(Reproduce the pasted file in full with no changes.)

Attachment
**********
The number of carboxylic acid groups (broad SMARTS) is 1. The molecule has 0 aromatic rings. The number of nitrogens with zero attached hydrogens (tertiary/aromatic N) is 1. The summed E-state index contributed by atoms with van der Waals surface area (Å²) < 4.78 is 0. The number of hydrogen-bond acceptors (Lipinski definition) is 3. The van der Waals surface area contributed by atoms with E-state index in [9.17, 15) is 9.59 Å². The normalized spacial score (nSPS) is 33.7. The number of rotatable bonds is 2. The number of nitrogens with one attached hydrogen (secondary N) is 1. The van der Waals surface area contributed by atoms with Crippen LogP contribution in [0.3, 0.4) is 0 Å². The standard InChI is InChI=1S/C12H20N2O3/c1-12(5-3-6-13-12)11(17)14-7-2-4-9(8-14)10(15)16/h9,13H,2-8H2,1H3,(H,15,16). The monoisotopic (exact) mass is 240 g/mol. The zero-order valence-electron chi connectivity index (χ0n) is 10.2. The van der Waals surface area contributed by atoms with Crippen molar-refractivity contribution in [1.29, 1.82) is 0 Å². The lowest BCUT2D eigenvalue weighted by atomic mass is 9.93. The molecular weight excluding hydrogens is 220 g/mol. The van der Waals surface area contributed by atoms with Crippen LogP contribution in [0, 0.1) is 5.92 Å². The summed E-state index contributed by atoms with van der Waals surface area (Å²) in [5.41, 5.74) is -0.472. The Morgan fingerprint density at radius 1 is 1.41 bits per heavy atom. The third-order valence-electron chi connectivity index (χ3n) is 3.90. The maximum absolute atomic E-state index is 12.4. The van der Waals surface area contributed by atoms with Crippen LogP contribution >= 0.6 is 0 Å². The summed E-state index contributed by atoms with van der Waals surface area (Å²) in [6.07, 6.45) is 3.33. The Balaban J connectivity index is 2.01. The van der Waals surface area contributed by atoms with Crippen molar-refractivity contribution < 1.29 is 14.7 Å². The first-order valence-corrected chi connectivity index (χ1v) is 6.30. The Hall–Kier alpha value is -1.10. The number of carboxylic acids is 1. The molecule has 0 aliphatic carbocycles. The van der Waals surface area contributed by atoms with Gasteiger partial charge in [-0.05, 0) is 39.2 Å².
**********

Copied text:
The number of carboxylic acid groups (broad SMARTS) is 1. The molecule has 0 aromatic rings. The number of nitrogens with zero attached hydrogens (tertiary/aromatic N) is 1. The summed E-state index contributed by atoms with van der Waals surface area (Å²) < 4.78 is 0. The number of hydrogen-bond acceptors (Lipinski definition) is 3. The van der Waals surface area contributed by atoms with E-state index in [9.17, 15) is 9.59 Å². The normalized spacial score (nSPS) is 33.7. The number of rotatable bonds is 2. The number of nitrogens with one attached hydrogen (secondary N) is 1. The van der Waals surface area contributed by atoms with Crippen LogP contribution in [0.3, 0.4) is 0 Å². The standard InChI is InChI=1S/C12H20N2O3/c1-12(5-3-6-13-12)11(17)14-7-2-4-9(8-14)10(15)16/h9,13H,2-8H2,1H3,(H,15,16). The monoisotopic (exact) mass is 240 g/mol. The zero-order valence-electron chi connectivity index (χ0n) is 10.2. The van der Waals surface area contributed by atoms with Crippen molar-refractivity contribution in [1.29, 1.82) is 0 Å². The lowest BCUT2D eigenvalue weighted by atomic mass is 9.93. The molecular weight excluding hydrogens is 220 g/mol. The van der Waals surface area contributed by atoms with Crippen LogP contribution in [0, 0.1) is 5.92 Å². The summed E-state index contributed by atoms with van der Waals surface area (Å²) in [5.41, 5.74) is -0.472. The Morgan fingerprint density at radius 1 is 1.41 bits per heavy atom. The third-order valence-electron chi connectivity index (χ3n) is 3.90. The maximum absolute atomic E-state index is 12.4. The van der Waals surface area contributed by atoms with Crippen LogP contribution >= 0.6 is 0 Å². The summed E-state index contributed by atoms with van der Waals surface area (Å²) in [6.07, 6.45) is 3.33. The Balaban J connectivity index is 2.01. The van der Waals surface area contributed by atoms with Crippen molar-refractivity contribution < 1.29 is 14.7 Å². The first-order valence-corrected chi connectivity index (χ1v) is 6.30. The Hall–Kier alpha value is -1.10. The number of carboxylic acids is 1. The molecule has 0 aliphatic carbocycles. The van der Waals surface area contributed by atoms with Gasteiger partial charge in [-0.05, 0) is 39.2 Å².